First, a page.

On the eve of Labor Day, the U.S. Department of Labor gave its latest reading on the job market as families and the economy move into the busy fall season. Today’s data showed the eight-year recovery continued but with less momentum than in August—adding 156,000 jobs in the month of August after adding 200,000 jobs earlier this summer (June and July). The end goal remains elusive—the big pay raise that Americans have been waiting for to show that good economic times might finally be back.
The brightest news in the report comes from the nation’s factories, which added 36,000 jobs in August (the best reading since August 2013). The nation’s factories have now added back 1 million jobs since losing 5.7 million jobs during the recession—meeting a goal originally set out by President Obama during his 2012 reelection campaign. Also on the positive side, the number of those underemployed in part-time jobs continues to trend down, declining by 27,000 in August from July, capping a decrease of nearly 800,000 workers over the past year.
Indicators from the household report show that we still have a long time before the economy reaches the point where it’s taking full advantage of the skills of the U.S. workforce. Labor is still not reaching the one-out-of-four jobless workers (24.7 percent) who have been out of work for more than twenty-seven weeks and who are desperate for good-paying work. The labor force participation rate held steady at 62.9 percent, still well below its level at the end of the recession (65.7 percent in June 2009). With the labor force participation rate so low and the population aging, the best measure of the recovery is the percentage of prime age Americans (25-54) who are working. The prime age-employment rate of 78.4 percent actually dipped down by 0.3 percent in August and is well off its pre-recession levels (79.7 percent in November 2007).
But the most vexing problem is wage growth. Even with so much of the data showing that the labor market is getting tighter, employers have been setting a historical precedent for wage stagnation. A healthy rate of hourly pay during periods of strong economic growth is 3 to 4 percent per year—a rate reached most recently in 2000 and 2006. However, during this boom we have not cracked the 3 percent threshold. As of August, wages of regular (nonsupervisory) workers have grown a mere 2.3 percent since last year.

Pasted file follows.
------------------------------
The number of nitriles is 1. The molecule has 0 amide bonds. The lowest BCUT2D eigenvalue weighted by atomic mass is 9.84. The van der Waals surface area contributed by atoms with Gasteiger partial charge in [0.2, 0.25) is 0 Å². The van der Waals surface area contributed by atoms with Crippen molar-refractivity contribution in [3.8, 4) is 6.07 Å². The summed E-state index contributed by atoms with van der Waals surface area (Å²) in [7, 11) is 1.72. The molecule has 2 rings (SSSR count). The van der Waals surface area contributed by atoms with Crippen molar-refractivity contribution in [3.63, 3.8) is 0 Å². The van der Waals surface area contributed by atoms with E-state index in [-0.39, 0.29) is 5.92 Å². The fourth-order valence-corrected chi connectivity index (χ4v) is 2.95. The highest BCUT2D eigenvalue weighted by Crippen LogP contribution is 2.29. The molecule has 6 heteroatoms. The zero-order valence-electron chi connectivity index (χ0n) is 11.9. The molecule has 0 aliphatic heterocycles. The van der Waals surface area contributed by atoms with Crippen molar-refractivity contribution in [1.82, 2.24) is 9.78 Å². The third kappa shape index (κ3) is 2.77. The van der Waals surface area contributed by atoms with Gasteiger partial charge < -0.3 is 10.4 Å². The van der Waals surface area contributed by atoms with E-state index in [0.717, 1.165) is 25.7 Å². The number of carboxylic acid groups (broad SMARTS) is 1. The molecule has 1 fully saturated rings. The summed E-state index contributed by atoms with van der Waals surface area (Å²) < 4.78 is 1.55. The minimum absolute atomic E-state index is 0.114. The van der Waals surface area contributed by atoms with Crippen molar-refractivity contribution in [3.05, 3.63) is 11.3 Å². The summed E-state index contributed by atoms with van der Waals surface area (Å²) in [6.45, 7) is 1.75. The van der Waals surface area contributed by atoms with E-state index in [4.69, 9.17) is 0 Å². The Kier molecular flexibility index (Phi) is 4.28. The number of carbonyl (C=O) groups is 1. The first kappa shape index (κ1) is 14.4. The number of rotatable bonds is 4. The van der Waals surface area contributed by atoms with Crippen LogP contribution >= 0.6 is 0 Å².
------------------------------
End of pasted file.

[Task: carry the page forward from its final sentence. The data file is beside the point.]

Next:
Figure 1 plots the unemployment rate and wage increases. The takeaway is clear—when the unemployment rate dropped to 4 percent in the early and mid 2000s, wage growth accelerated to 4 percent. And it hit 4 percent in the 1990s, when the unemployment rate bottomed out above 5 percent. We are simply seeing nothing close to that trend today. Wage growth has decelerated since a recent high point of 2.7 percent in September 2016 (a big increase from a low of 1.3 percent in July 2012); since then, growth has ranged from 2.3 to 2.5 percent.
One recent bright spot has been wage growth among low-skilled occupations, which has moved closer (2.8 percent) to the growth rates of higher-skilled occupations. On the industrial side, leisure and hospitality workers—many of which work in low-wage occupations—have seen an impressive wage growth of between 3.5 to 4 percent since mid-2016.
What explains this muted wage growth overall, when economic theory and similar past situations indicate that wage growth should accelerate as the unemployment rate declines? There are a number of possible explanations.
We have not fully recovered from the Great Recession: We are 15 percent below what GDP would have been if it had been growing at its pre-recession rate. Demand for goods and services in the economy is below potential, and spending has not caught up to pre-crisis levels. Furthermore, businesses aren’t investing or expanding as much as they could be, which corresponds with lower productivity—or output per hour of work—and weak wage growth. With employment rates still lagging behind their historic peaks and the long-term unemployed still desperate for work, employers may still be able to meet their workforce needs without spiking wages.